US5485569 *May 4, 1994Jan 16, 1996Hewlett-Packard CompanyMethod and apparatus for monitoring display screen events in a screen-oriented software application too
US5852720Aug 16, 1996Dec 22, 1998Compaq Computer Corp.System for storing display data during first time period prior to failure of computer and during second time period after reset of the computer
US5920691 *Jul 16, 1996Jul 6, 1999Kabushiki Kaisha ToshibaComputer network system for collecting distributed management information
US5996072 *Jan 27, 1997Nov 30, 1999Micron Electronics, Inc.Method for preserving and displaying text on a PC BIOS boot screen
US6357002 *Aug 11, 1999Mar 12, 2002Oracle CorporationAutomated extraction of BIOS identification information for a computer system from any of a plurality of vendors
US6476854 *Oct 18, 1996Nov 5, 2002Compaq Information Technologies Group, L.P.Video eavesdropping and reverse assembly to transmit video action to a remote console
Referenced by
Citing PatentFiling datePublication dateApplicantTitle
US7350111 *Aug 3, 2004Mar 25, 2008Inventec CorporationMethod of providing a real time solution to error occurred when computer is turned on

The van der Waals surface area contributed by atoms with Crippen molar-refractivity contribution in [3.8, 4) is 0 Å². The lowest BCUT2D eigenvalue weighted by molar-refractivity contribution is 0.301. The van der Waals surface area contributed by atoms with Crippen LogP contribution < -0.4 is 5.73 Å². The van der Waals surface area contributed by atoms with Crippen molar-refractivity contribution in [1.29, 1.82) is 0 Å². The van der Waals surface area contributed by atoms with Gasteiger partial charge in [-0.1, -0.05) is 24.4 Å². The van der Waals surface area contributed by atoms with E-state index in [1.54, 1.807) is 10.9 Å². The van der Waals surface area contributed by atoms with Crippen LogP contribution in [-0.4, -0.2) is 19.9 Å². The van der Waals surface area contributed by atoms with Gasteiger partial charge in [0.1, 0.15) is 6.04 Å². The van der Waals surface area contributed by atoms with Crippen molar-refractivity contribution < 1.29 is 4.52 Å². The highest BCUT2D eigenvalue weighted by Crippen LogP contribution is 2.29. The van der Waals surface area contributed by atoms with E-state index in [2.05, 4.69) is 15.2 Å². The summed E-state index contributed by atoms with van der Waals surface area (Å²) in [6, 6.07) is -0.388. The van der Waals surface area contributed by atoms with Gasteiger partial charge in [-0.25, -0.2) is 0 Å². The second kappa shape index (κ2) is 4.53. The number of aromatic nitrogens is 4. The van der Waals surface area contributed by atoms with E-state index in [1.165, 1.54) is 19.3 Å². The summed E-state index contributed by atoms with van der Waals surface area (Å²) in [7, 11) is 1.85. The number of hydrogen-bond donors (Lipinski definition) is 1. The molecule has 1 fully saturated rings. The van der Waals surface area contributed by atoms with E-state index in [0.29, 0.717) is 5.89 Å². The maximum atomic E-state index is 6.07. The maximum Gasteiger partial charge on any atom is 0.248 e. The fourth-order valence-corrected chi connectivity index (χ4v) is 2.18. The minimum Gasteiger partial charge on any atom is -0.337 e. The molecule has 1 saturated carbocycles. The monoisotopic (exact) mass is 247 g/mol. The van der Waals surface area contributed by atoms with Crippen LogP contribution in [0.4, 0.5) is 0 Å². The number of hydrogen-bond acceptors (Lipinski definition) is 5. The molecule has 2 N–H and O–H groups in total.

US7356683Dec 28, 2004Apr 8, 2008Hon Hai Precision Industry Co., Ltd.System and method for monitoring BIOS messages of remote computers by a local server
US8194084Jun 16, 2008Jun 5, 2012Samsung Electronics Co., Ltd.Display apparatus and image display method
US20100005395 *Jul 1, 2009Jan 7, 2010Takahisa ShirakawaInformation processing terminal and client server system
CN100405317CMar 27, 2004Jul 23, 2008鸿富锦精密工业(深圳)有限公司;鸿海精密工业股份有限公司Monitoring system and method for graphic interface when a Long-distance computer is opened
EP2037446A2 *Mar 28, 2008Mar 18, 2009Samsung Electronics Co., Ltd.Display apparatus and image display method adapted to booting of computer system.
Classifications
U.S. Classification713/2, 713/1
International ClassificationG06F9/445, G06F11/22
Cooperative ClassificationG06F9/4403
European ClassificationG06F9/44A1
Legal Events
DateCodeEventDescription
Nov 22, 2011FPExpired due to failure to pay maintenance fee
Effective date: 20110930
Sep 30, 2011LAPSLapse for failure to pay maintenance fees
May 9, 2011REMIMaintenance fee reminder mailed
Mar 2, 2007FPAYFee payment
Year of fee payment: 4
Dec 21, 1999ASAssignment
Owner name: SAMSUNG ELECTRONICS CO., LTD., KOREA, REPUBLIC OF
Free format text: ASSIGNMENT OF ASSIGNORS INTEREST;ASSIGNOR:LEE, JUN-HYUK;REEL/FRAME:010507/0953
Effective date: 19991221